meeting their delivery commitments 93.8 percent of the time compared to 92.4
percent last year, according to survey respondents. (See Figure 4 for a
breakdown.)
Those variations, however, are so slight that they may not be truly
significant. "These small changes are most likely 'noise' in the data rather
than real improvements by the carrier base," Karl Manrodt observes.
Some other modes, though, have showed steady improvement. Railroads raised
their on-time percentage from 84.1 in 2003, to 85.4 in 2004, and to 88.4 in
2005. Similarly, shippers reported that in 2003 express package carriers
delivered 92.3 percent of their goods on time. In 2004 that percentage
climbed to 96.3 percent, and this year it reached 97.7 percent.
The picture for freight loss and damage was inconsistent. The average
percentage of rail shipments experiencing loss and damage jumped from 2.3
percent in 2004 to 5.6 percent in 2005, while the figures for national LTL
increased from 2.6 percent to 3.1 percent. Truckload shippers, however,
witnessed a welcome improvement from 3.9 percent last year to 2.2 percent
this year. (See Figure 5.)
Meanwhile, invoice accuracy improved in all modes except for railroads and
national LTL. The drop in the billing error rate was most significant among
truckload carriers, which cut error rates by nearly half.
One of the study's most troubling findings was that the percentage of
shipments being turned down by carriers has more than doubled in some modes
since last year. In 2004, national LTL shippers said that carriers refused
less than one percent of their shipments. This year, it was a different
story as those shippers reported a 1.8-percent turn-down rate. According to
respondents, express package carriers, railroads, and regional LTL carriers
have increased the percentage of shipment refusals. Only truckload shippers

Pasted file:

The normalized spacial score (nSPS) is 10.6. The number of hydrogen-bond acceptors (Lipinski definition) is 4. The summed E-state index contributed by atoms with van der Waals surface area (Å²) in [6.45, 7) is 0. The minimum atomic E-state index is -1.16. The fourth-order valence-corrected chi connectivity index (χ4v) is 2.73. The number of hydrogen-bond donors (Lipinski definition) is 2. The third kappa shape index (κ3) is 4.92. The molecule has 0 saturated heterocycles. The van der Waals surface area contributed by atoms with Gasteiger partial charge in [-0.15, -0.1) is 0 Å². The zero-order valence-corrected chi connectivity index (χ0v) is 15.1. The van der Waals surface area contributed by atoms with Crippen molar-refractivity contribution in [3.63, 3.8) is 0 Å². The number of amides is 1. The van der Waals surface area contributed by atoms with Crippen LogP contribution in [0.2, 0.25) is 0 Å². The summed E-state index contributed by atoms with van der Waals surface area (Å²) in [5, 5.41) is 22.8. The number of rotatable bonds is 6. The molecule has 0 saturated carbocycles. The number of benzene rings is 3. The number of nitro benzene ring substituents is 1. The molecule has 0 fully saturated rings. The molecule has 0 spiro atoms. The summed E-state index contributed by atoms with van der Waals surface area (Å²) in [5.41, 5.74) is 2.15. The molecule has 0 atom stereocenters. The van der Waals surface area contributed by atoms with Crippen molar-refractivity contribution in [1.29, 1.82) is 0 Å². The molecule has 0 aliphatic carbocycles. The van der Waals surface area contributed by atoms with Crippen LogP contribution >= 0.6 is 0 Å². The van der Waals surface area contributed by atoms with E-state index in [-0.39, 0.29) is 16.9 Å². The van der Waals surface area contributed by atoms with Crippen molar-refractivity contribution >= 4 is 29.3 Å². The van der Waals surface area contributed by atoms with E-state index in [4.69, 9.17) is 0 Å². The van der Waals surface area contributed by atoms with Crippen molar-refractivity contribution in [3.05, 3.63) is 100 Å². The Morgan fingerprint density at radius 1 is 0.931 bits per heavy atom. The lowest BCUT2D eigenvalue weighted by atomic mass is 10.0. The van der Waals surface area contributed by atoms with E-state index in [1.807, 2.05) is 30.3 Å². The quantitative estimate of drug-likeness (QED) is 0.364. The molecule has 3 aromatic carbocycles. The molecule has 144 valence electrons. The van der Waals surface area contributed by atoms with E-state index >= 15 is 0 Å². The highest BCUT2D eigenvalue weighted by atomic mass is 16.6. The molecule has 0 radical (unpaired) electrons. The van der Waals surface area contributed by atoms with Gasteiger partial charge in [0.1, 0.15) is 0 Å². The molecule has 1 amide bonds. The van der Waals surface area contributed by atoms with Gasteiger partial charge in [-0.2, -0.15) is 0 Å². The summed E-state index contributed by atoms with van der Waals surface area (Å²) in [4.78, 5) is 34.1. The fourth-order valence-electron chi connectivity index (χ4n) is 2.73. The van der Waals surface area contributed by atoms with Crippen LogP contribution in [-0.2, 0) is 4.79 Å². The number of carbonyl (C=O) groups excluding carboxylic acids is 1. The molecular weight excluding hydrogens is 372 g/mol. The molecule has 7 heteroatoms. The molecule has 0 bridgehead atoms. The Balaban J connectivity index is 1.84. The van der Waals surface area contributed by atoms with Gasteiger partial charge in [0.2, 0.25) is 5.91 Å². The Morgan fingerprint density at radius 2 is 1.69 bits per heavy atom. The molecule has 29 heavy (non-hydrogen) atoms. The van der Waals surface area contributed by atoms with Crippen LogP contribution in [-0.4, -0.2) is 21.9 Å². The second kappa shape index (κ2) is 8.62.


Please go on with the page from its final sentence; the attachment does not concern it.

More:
reported any improvement, from 5 percent in 2004 to 4.3 percent this year.
These findings appear to indicate that carriers are becoming more selective
about which freight they haul in a market where capacity is limited, costs
are high, and demand for transportation services is rising.
Focus On Customer Service
In addition to collecting benchmarking data, the Masters of Logistics study
tries to get a sense of the operational and strategic issues shippers are
confronting.
Because transportation costs are rising in all modes, survey takers were
asked which actions they've taken to resolve various transportation issues.
Greater communication with carriers emerged as the leading response, with
10.3 percent of participants saying that they had increased communication
with their transportation providers. Another 9.6 percent said they had
improved shipment consolidation, while 7.3 percent were using more dedicated
contract carriage.
On the opposite end of the scale, only 1.5 percent had implemented a reverse
auction for carrier bidding. (See Figure 6.)
As noted last year, there's a small but steady shift away from cost
reduction and toward customer service as the main focus for logistics
managers. This year, nearly 40 percent of survey takers told us that
customer service was the most important strategic focus for their division
or business unit, up from 36 percent last year. At the same time, the
percentage who said that their strategy was to be "all things to all people"
increased from 30 percent to 34 percent. The primary focus on product and
market innovation declined from 17 to 13 percent, and cost leadership
dropped from 16 percent to 13 percent over the past year.
Increasing customer satisfaction, with 32.5 percent, beat out cost reduction
(31.9 percent) as the primary objective for respondents this year. Another
24.1 percent named maximizing profitability as their overall goal.
As the survey results make clear, logistics managers will continue to face
demands that they balance control of fast-rising costs and delivery of
higher levels of customer satisfaction. To be successful, they'll have to
muster every resource and bit of knowledge they have. In today's business
environment, says Holcomb, "Transportation skills and expertise are needed
now more than ever."